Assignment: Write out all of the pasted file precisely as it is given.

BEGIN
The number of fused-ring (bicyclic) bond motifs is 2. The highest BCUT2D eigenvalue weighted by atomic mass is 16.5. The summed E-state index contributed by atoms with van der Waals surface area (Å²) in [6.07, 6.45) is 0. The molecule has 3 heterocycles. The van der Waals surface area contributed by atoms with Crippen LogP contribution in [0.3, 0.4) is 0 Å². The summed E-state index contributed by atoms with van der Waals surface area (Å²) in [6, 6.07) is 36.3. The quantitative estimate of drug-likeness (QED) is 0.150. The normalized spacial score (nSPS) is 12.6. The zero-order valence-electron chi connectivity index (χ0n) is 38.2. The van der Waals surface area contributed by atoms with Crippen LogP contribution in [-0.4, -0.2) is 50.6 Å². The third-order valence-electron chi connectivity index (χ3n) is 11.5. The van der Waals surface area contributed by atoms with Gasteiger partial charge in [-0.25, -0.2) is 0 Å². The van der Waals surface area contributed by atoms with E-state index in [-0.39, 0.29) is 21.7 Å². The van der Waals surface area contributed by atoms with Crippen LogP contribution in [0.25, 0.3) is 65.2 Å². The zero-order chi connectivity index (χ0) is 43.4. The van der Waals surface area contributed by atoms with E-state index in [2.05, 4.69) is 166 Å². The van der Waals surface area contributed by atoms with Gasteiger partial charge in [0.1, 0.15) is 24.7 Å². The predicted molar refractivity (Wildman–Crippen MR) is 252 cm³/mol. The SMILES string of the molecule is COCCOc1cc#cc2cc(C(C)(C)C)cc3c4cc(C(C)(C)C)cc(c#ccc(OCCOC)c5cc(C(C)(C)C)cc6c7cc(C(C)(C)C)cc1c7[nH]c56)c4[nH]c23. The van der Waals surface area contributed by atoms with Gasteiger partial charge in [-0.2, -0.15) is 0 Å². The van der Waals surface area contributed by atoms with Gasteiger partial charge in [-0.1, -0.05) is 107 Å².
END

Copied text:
The number of fused-ring (bicyclic) bond motifs is 2. The highest BCUT2D eigenvalue weighted by atomic mass is 16.5. The summed E-state index contributed by atoms with van der Waals surface area (Å²) in [6.07, 6.45) is 0. The molecule has 3 heterocycles. The van der Waals surface area contributed by atoms with Crippen LogP contribution in [0.3, 0.4) is 0 Å². The summed E-state index contributed by atoms with van der Waals surface area (Å²) in [6, 6.07) is 36.3. The quantitative estimate of drug-likeness (QED) is 0.150. The normalized spacial score (nSPS) is 12.6. The zero-order valence-electron chi connectivity index (χ0n) is 38.2. The van der Waals surface area contributed by atoms with Crippen LogP contribution in [-0.4, -0.2) is 50.6 Å². The third-order valence-electron chi connectivity index (χ3n) is 11.5. The van der Waals surface area contributed by atoms with Gasteiger partial charge in [-0.25, -0.2) is 0 Å². The van der Waals surface area contributed by atoms with E-state index in [-0.39, 0.29) is 21.7 Å². The van der Waals surface area contributed by atoms with Crippen LogP contribution in [0.25, 0.3) is 65.2 Å². The zero-order chi connectivity index (χ0) is 43.4. The van der Waals surface area contributed by atoms with E-state index in [2.05, 4.69) is 166 Å². The van der Waals surface area contributed by atoms with Gasteiger partial charge in [0.1, 0.15) is 24.7 Å². The predicted molar refractivity (Wildman–Crippen MR) is 252 cm³/mol. The SMILES string of the molecule is COCCOc1cc#cc2cc(C(C)(C)C)cc3c4cc(C(C)(C)C)cc(c#ccc(OCCOC)c5cc(C(C)(C)C)cc6c7cc(C(C)(C)C)cc1c7[nH]c56)c4[nH]c23. The van der Waals surface area contributed by atoms with Gasteiger partial charge in [-0.2, -0.15) is 0 Å². The van der Waals surface area contributed by atoms with Gasteiger partial charge in [-0.1, -0.05) is 107 Å².